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Undergraduate Nostrification Instructions

Recognition of High School Education

All undergraduate and graduate degree programs at Anglo-American
University are accredited by the local accrediting body the or the (with the exception of the Law program).

In accordance with Act. No 111/1998 Coll. on Higher Education Institutions, prospective students aiming to study the degree program at Anglo-American University in Prague also within the Czech accreditation must also provide a certificate of recognition of their secondary education completed abroad.*

*Even education completed in the Czech Republic can be considered foreign and require nostrification. If you completed your education in the Czech Republic, you are waived from the requirement only if you possess “maturitní vysvědčení” (see below).

Nostrification is a state-administered process which compares your foreign* education to Czech education on the same level in order to validate that your education is equal to it. Your education will be compared to a one of the standard programs of Czech secondary education and matched if equivalent.

The point of nostrification is to obtain a certificate of high school diploma equivalency that we call a nostrification certificate. The certificate has the same value as a Czech high school diploma, and you need to provide it to AAU in order to be admitted to a Czech-accredited program. By Czech law, only students with a few specific diplomas are waived from the requirement to obtain the nostrification certificate in order to attend a Czech-accredited university program.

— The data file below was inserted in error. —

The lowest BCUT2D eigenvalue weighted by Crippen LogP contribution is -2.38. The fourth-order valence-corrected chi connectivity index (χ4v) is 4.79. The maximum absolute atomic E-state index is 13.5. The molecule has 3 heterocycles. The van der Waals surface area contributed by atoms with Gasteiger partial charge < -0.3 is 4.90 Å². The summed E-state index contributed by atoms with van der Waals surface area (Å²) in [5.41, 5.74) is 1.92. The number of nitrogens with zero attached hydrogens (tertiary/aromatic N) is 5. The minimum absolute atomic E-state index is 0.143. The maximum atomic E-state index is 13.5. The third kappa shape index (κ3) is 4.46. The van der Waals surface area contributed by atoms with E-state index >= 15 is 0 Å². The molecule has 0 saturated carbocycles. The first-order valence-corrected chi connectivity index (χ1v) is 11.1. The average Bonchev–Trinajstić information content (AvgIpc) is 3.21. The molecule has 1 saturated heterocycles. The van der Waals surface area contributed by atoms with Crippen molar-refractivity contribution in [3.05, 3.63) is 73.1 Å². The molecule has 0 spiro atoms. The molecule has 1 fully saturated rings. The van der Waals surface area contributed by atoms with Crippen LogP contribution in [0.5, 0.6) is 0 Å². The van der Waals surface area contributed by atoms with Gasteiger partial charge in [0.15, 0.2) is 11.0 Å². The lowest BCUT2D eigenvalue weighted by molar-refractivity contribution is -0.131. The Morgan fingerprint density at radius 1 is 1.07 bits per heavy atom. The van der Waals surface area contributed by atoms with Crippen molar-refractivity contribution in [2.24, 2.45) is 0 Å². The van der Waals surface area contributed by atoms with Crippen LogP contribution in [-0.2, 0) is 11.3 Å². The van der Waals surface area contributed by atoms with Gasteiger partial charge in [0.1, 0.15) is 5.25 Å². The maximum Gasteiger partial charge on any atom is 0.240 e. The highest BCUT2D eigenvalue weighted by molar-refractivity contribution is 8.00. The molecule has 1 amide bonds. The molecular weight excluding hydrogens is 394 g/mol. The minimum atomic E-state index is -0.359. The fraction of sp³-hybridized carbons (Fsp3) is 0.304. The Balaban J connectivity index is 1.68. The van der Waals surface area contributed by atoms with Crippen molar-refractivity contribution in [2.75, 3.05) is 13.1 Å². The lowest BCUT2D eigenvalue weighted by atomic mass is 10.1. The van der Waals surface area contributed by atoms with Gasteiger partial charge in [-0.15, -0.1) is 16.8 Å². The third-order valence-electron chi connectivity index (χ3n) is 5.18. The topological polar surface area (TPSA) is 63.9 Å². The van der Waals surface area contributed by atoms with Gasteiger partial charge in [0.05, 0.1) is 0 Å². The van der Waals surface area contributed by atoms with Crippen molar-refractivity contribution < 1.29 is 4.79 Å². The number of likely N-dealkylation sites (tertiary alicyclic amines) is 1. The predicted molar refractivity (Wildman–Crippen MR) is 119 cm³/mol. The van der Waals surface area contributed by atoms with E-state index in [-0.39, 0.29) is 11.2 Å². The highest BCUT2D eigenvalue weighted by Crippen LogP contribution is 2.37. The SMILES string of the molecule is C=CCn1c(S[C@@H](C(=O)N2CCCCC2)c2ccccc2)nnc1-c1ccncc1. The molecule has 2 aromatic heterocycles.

There are a few diplomas that are automatically accepted for admission in the Czech accreditation because of the existence of a bilateral agreement of the Czech Republic and the given country:

  • Czech High School Diploma (“vysvědčení o maturitní zkoušce”) 
  • German High School Diploma (“Zeugnis der Allgemeinen Hochschulreife”) 
  • Hungarian High School Diploma (“érettségi bizonyítvány”),  
  • Polish High School Diploma (“swiadectwo dojrzałości”),
  • Slovak High School Diploma (“vysvedčenie o maturitnej skúške”),
  • Slovenian High School Diploma (“Spričevalo o Splošni/Poklicni maturi”),
  • European Baccalaureate diploma (this is not IB – International Baccaularete – the IB is not automatically accepted)

Only the specific diplomas listed there are exempt from having to go through nostrification. Your citizenship is irrelevant, it matters where you completed your education and what diploma you obtained.

Additional official nostrification information can be obtained from: the , the , and the (Prague).

Benefits of Enrollment in the Czech Accreditation

While completing nostrification, obtaining the nostrification certificate and consequently enrolling in the Czech accredited program at ӰƵ, in addition to the American accreditation of your program, is a choice, we recommend that you review the following benefits and consider your current and future plans to see how it would benefit you. For most students it makes sense to pursue both accreditations at ӰƵ. To be admitted and enrolled in a Czech-accredited program at ӰƵ, you must first complete nostrification, obtain the nostrification certificate and submit it to ӰƵ.

1. Visa, Work and Student Status

For visa-seeking students